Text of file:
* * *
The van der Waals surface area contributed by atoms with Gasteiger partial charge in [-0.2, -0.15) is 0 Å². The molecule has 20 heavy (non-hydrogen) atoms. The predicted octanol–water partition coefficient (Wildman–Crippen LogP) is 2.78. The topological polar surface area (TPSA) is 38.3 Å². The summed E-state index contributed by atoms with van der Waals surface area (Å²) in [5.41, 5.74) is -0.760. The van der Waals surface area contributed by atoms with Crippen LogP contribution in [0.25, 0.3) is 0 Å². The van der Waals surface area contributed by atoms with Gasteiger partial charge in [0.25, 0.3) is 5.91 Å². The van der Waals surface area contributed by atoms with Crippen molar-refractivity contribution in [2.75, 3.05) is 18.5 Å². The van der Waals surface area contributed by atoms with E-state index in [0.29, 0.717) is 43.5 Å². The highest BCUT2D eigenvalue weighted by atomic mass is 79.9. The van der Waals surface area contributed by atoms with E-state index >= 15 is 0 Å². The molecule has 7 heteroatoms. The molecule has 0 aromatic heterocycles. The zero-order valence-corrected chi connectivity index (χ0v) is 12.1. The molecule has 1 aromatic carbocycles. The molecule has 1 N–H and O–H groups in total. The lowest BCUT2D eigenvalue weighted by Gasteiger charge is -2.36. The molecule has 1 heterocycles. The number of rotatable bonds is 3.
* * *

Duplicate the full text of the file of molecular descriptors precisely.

The van der Waals surface area contributed by atoms with Gasteiger partial charge in [-0.2, -0.15) is 0 Å². The molecule has 20 heavy (non-hydrogen) atoms. The predicted octanol–water partition coefficient (Wildman–Crippen LogP) is 2.78. The topological polar surface area (TPSA) is 38.3 Å². The summed E-state index contributed by atoms with van der Waals surface area (Å²) in [5.41, 5.74) is -0.760. The van der Waals surface area contributed by atoms with Crippen LogP contribution in [0.25, 0.3) is 0 Å². The van der Waals surface area contributed by atoms with Gasteiger partial charge in [0.25, 0.3) is 5.91 Å². The van der Waals surface area contributed by atoms with Crippen molar-refractivity contribution in [2.75, 3.05) is 18.5 Å². The van der Waals surface area contributed by atoms with E-state index in [0.29, 0.717) is 43.5 Å². The highest BCUT2D eigenvalue weighted by atomic mass is 79.9. The van der Waals surface area contributed by atoms with E-state index >= 15 is 0 Å². The molecule has 7 heteroatoms. The molecule has 0 aromatic heterocycles. The zero-order valence-corrected chi connectivity index (χ0v) is 12.1. The molecule has 1 aromatic carbocycles. The molecule has 1 N–H and O–H groups in total. The lowest BCUT2D eigenvalue weighted by Gasteiger charge is -2.36. The molecule has 1 heterocycles. The number of rotatable bonds is 3.